Primitive man in his cave was impressed by and terrified of thunder and lightning. He knew what, or rather who, caused it : God, who was reminding His puny, godfearing creatures of His power, or perhaps using the electricity they would never hear of to scare, and on occasion kill, his disobedient children.

I survived my heart-attack. I learned later that it was because a dear, deluded friend had been praying for me. The causal connection, for her, was clear and unquestioned, though I prefer to thank the French Emergency Ambulance service and my brilliant heart-surgeon. Take your pick.

You’re a lucky lass, Clare. But then, we’re both from the Lucky Country.




To the question “Religious Affiliation ?”, 22.8% of Americans now reply “None”. They are the Nones. As recently as 2007 they were only 16.1%. Catholics still have some Nuns but are outnumbered by Nones. Only 20.8% of the U.S. population identify themselves as Catholics, and 14.7% as mainline Protestants. Many former believers are now saying they have no religious affiliation at all.

We all remember the old saw that statistics are like bikinis : interesting in what they reveal, vital in what they conceal. It would, however, seem safe to say that in the States religion is in trouble. But don’t bury it just yet. Not only could there be a comeback, but Christianity is alive and thriving in Africa and South America. It’s time to get cracking on a multilingual version of the Blog.




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Unlike God, credulity exists. And unlike Him, it is omnipresent. Last Sunday in Waco, Texas, famous for its wacky sect and its mass-killings, nine people were shot and eighteen wounded in a biker gang shoot-out. Police Sergeant Patrick (he’s got to be a Catholic) Swanton, when interviewed as to why even more people were not victims, replied : “It was Sunday and Somebody was lookin’ out for us”. Difficult choice indeed for the Almighty to choose who’s going to get shot and who will go shot and scot-free (which originally meant not liable to taxes). Maybe the lucky ones were carrying Miraculous Medals (which not even Opus Dei would claim will protect you from the I.R.S.).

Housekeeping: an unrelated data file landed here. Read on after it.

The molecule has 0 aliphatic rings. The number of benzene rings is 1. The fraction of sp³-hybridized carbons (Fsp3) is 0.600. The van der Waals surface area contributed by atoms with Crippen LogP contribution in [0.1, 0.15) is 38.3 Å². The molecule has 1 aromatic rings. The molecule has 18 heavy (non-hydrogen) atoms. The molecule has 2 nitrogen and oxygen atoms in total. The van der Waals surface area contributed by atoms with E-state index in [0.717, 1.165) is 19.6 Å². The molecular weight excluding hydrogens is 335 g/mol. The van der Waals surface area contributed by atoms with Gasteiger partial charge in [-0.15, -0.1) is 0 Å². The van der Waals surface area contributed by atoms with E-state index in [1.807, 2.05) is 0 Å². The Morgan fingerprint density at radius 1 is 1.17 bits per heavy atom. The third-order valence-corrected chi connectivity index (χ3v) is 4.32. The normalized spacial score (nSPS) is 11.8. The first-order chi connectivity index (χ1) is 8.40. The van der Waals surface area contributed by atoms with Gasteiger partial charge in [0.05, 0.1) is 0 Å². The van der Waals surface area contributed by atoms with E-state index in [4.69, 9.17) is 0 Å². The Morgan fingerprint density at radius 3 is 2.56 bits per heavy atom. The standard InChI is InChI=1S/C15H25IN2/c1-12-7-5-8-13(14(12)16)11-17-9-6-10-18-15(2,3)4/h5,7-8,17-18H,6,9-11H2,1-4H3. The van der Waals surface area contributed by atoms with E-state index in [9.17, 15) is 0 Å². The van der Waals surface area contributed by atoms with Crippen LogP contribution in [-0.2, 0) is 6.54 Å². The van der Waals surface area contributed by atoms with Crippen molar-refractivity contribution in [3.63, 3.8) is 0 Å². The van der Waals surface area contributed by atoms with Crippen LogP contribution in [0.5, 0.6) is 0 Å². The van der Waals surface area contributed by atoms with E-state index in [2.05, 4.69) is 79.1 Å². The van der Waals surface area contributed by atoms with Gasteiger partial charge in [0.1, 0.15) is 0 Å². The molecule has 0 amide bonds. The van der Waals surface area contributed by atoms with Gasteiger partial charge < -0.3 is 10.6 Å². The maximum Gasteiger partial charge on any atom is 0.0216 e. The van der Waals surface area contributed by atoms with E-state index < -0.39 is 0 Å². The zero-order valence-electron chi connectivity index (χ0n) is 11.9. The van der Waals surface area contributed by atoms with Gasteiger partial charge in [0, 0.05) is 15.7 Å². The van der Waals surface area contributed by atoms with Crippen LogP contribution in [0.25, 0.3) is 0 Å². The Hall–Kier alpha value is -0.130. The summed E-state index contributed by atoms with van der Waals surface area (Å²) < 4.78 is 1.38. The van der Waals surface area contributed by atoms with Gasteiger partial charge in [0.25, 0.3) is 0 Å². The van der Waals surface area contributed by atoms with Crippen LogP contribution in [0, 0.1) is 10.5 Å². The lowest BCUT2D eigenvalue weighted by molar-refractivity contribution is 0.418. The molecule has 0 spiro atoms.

A Sydney man who once told me that his Marian Medal saved his life in a car accident in Nowra, N.S.W., recently defended in writing the authenticity of the Shroud of Turin by quoting all the scientific “evidence”. This included “intense radiation … consistent with a resurrection event”. Though he did not tell me about the last resurrection he or anyone else witnessed, he left me wondering whether he ever googles livescience.com or whether he spends his time reading Marvel Comics.